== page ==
Managers that elect to use the EuVECA designation and passport have to comply with requirements that are globally lighter than those set out by the AIFMD. The main obligations they are subject to are as follows. First, managers and funds should both be located in the EU. Second, funds should fulfil a number of criteria applying to the assets in their portfolio: in particular, they should intend to spend a high percentage of their investments (70 percent of capital contributions and uncalled committed capital) in supporting young and innovative companies. Such ‘qualifying investments’ are described by the Regulation as equity or quasi-equity instruments issued by ‘qualifying portfolio undertakings’, located in the EU or not (in which case some agreements on anti-money laundering and terrorist financing and taxation need to be in place), defined as unlisted organisations with fewer than 250 employees and an annual turnover under €50m or a balance sheet of less than €43m. Third, funds may not employ any method to increase their exposure beyond their committed capital, whether by borrowing, through the use of derivatives or any other means. Finally, funds must abide by uniform standards (including rules on governance, conflicts policy and reporting to regulators) and rules on delegations (in particular, managers may not become a letter box entity).
It should be noted here that, unlike AIFs subject to the AIFMD, EuVECA funds are not required to have a depositary. This may be seen as a significant advantage in terms of costs. However, on the other hand, this may constitute a significant flaw in terms of investor protection and might hamper investor confidence in EuVECA funds.
Expected benefits of the passport and potential development of a recognised label
The passport introduced by the Regulation is based on the same principle as the UCITS or AIFM ‘product’ passport, i.e., marketing of a fund across the EU through a notification procedure. Managers who wish to use the EuVECA designation are required to apply for registration with the competent authority of their home Member State. Once the competent authority grants authorisation, it is required to notify the registration to the Member States listed on the manager’s application as target jurisdictions for marketing. EuVECA may be marketed in all EU Member States without being required to comply with the national rules of those Member States.
It should, however, be highlighted that target investors are defined differently than in the AIFM Directive framework. Indeed, the EuVECA passport applies, in addition to professional clients, to investors who make a minimum investment of €100,000 and who state in writing that they are aware of the risks associated with the investment in the fund as well as executives, directors or employees of the manager.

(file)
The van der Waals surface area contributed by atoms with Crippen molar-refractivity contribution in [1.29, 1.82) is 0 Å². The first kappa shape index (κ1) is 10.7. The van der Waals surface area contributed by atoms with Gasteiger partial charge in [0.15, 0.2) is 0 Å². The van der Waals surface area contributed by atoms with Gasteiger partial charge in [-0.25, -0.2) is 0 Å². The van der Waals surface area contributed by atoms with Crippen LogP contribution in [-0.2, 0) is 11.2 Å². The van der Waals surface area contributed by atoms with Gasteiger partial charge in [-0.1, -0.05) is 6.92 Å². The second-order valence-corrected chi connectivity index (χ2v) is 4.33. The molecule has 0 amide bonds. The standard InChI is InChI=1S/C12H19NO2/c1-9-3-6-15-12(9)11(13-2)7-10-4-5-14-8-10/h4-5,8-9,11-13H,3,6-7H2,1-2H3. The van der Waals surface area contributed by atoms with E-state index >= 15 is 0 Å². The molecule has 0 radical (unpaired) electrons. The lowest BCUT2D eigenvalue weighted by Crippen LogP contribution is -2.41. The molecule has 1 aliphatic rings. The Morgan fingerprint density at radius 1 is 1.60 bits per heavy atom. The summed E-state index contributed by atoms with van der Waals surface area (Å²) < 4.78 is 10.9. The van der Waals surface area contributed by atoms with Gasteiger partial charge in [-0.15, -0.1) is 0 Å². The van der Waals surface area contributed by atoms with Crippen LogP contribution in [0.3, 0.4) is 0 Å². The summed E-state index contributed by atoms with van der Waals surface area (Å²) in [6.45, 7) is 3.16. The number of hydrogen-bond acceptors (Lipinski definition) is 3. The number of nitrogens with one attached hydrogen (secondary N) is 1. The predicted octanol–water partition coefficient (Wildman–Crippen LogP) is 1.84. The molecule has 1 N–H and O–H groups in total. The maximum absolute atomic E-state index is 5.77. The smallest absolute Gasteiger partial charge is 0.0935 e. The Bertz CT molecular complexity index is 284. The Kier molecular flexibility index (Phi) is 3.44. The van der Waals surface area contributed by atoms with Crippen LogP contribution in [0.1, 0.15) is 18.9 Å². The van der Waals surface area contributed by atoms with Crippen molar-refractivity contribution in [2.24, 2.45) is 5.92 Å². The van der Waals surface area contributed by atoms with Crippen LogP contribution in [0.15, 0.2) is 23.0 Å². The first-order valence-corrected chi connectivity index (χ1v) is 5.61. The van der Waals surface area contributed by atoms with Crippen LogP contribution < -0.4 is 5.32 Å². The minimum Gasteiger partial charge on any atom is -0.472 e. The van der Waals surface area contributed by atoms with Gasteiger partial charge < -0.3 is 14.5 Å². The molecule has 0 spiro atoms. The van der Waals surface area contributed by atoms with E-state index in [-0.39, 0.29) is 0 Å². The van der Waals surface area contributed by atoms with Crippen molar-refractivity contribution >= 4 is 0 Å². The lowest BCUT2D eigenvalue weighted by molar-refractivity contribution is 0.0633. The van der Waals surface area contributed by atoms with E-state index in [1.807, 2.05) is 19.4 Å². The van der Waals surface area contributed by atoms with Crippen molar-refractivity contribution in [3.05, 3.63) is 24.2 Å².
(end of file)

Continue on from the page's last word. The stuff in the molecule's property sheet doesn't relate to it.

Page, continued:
In the same way the AIFM passport will allow managers to benefit from an enhanced market, it is expected that the EuVECA Funds Regulation, harmonising rules at European level, will reduce the compliance costs attached to raising funds across the EU.
Will a new fund label arise complementary to AIF and UCITS?
As the Regulation is not compulsory, managers will have to perform a careful assessment of the pros and cons of using the EuVECA designation for each of the funds they manage.
It might be a concern that rules on ‘qualifying investments’ might prove too prescriptive and reduce the types of investments that a fund is able to make. This would in turn narrow the structuring options available to managers and generate reduced returns.
In addition, the absence of a compulsory depositary for EuVECA funds may constitute a major deterrent to the development of a new fund label. Indeed, there is a risk that investors might not trust their assets in funds that do not ensure their expected level of protection. It remains to be seen whether this new EU stamp of approval will provide investors with the required confidence.
Furthermore, a review of the Regulation scheduled by July 2015 could see the Regulation expanded to non EU domiciled funds. Is there a risk that such an extension might dilute the label and confuse investors? A later review scheduled by July 2017 should include a general survey of the functioning of the Regulation and consider in particular the extension of the marketing of EuVECA funds to retail investors as well as the introduction of a depositary regime. Would this allow building a label recognised by professional and retail investors alike?
At this very early stage, it is hard to tell the extent to which the Regulation will appeal to the venture capital industry and whether a fund label will arise complementary to AIF and UCITS. In other words, it is difficult to assess the willingness of managers to subject to the Regulation and the appetite of investors for EuVECA funds.
The Regulation puts in place useful tools that venture capital fund managers will hopefully employ wisely in order to serve their clients better and in turn contribute to the economic growth of the EU.
This year we celebrated the 25th anniversary of UCITS, as the fifth version of the Directive is under way. The AIFMD is still in the process of being transposed by Member States. In this context it is to be expected that EuVECA will take some time to develop into a fully-fledged fund label.
Carine Delfrayssi is Deputy Head of International Affairs at AFG – French Asset Management Association. She can be contacted on +33 1 4494 9658 or by email: firstname.lastname@example.org.
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AFG – French Asset Management Association